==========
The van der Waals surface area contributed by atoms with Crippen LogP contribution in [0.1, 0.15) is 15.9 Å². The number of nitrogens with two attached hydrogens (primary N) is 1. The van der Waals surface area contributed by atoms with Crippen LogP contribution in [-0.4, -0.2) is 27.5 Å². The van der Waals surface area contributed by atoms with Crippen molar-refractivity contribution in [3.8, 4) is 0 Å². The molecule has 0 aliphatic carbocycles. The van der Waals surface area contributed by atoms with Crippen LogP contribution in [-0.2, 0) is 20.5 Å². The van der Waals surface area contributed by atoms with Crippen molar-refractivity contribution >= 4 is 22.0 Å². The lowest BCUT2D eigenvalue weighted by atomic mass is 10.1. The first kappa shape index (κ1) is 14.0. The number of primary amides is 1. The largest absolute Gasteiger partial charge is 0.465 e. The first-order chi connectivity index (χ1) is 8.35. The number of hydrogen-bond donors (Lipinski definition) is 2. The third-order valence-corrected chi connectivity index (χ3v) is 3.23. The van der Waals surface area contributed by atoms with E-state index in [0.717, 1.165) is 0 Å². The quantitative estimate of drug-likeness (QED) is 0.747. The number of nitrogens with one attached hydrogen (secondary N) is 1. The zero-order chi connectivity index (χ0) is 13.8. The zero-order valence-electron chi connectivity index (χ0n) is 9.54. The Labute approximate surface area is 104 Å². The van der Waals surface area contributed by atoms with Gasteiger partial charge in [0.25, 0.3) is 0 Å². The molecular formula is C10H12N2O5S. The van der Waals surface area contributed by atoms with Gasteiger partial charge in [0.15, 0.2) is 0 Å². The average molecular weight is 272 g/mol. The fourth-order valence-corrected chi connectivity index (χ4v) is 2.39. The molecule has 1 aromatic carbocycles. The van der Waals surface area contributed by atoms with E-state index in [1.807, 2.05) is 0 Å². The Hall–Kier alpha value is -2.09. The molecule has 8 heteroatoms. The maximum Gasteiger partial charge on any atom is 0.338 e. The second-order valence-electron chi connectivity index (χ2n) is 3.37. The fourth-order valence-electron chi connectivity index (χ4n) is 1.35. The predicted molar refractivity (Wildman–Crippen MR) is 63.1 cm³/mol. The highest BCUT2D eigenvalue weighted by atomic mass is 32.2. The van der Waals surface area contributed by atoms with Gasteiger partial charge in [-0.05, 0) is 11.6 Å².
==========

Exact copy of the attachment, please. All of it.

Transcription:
The van der Waals surface area contributed by atoms with Crippen LogP contribution in [0.1, 0.15) is 15.9 Å². The number of nitrogens with two attached hydrogens (primary N) is 1. The van der Waals surface area contributed by atoms with Crippen LogP contribution in [-0.4, -0.2) is 27.5 Å². The van der Waals surface area contributed by atoms with Crippen molar-refractivity contribution in [3.8, 4) is 0 Å². The molecule has 0 aliphatic carbocycles. The van der Waals surface area contributed by atoms with Crippen LogP contribution in [-0.2, 0) is 20.5 Å². The van der Waals surface area contributed by atoms with Crippen molar-refractivity contribution >= 4 is 22.0 Å². The lowest BCUT2D eigenvalue weighted by atomic mass is 10.1. The first kappa shape index (κ1) is 14.0. The number of primary amides is 1. The largest absolute Gasteiger partial charge is 0.465 e. The first-order chi connectivity index (χ1) is 8.35. The number of hydrogen-bond donors (Lipinski definition) is 2. The third-order valence-corrected chi connectivity index (χ3v) is 3.23. The van der Waals surface area contributed by atoms with E-state index in [0.717, 1.165) is 0 Å². The quantitative estimate of drug-likeness (QED) is 0.747. The number of nitrogens with one attached hydrogen (secondary N) is 1. The zero-order chi connectivity index (χ0) is 13.8. The zero-order valence-electron chi connectivity index (χ0n) is 9.54. The Labute approximate surface area is 104 Å². The van der Waals surface area contributed by atoms with Gasteiger partial charge in [0.25, 0.3) is 0 Å². The molecular formula is C10H12N2O5S. The van der Waals surface area contributed by atoms with Gasteiger partial charge in [0.15, 0.2) is 0 Å². The average molecular weight is 272 g/mol. The fourth-order valence-corrected chi connectivity index (χ4v) is 2.39. The molecule has 1 aromatic carbocycles. The van der Waals surface area contributed by atoms with E-state index in [1.807, 2.05) is 0 Å². The Hall–Kier alpha value is -2.09. The molecule has 8 heteroatoms. The maximum Gasteiger partial charge on any atom is 0.338 e. The second-order valence-electron chi connectivity index (χ2n) is 3.37. The fourth-order valence-electron chi connectivity index (χ4n) is 1.35. The predicted molar refractivity (Wildman–Crippen MR) is 63.1 cm³/mol. The highest BCUT2D eigenvalue weighted by atomic mass is 32.2. The van der Waals surface area contributed by atoms with Gasteiger partial charge in [-0.05, 0) is 11.6 Å².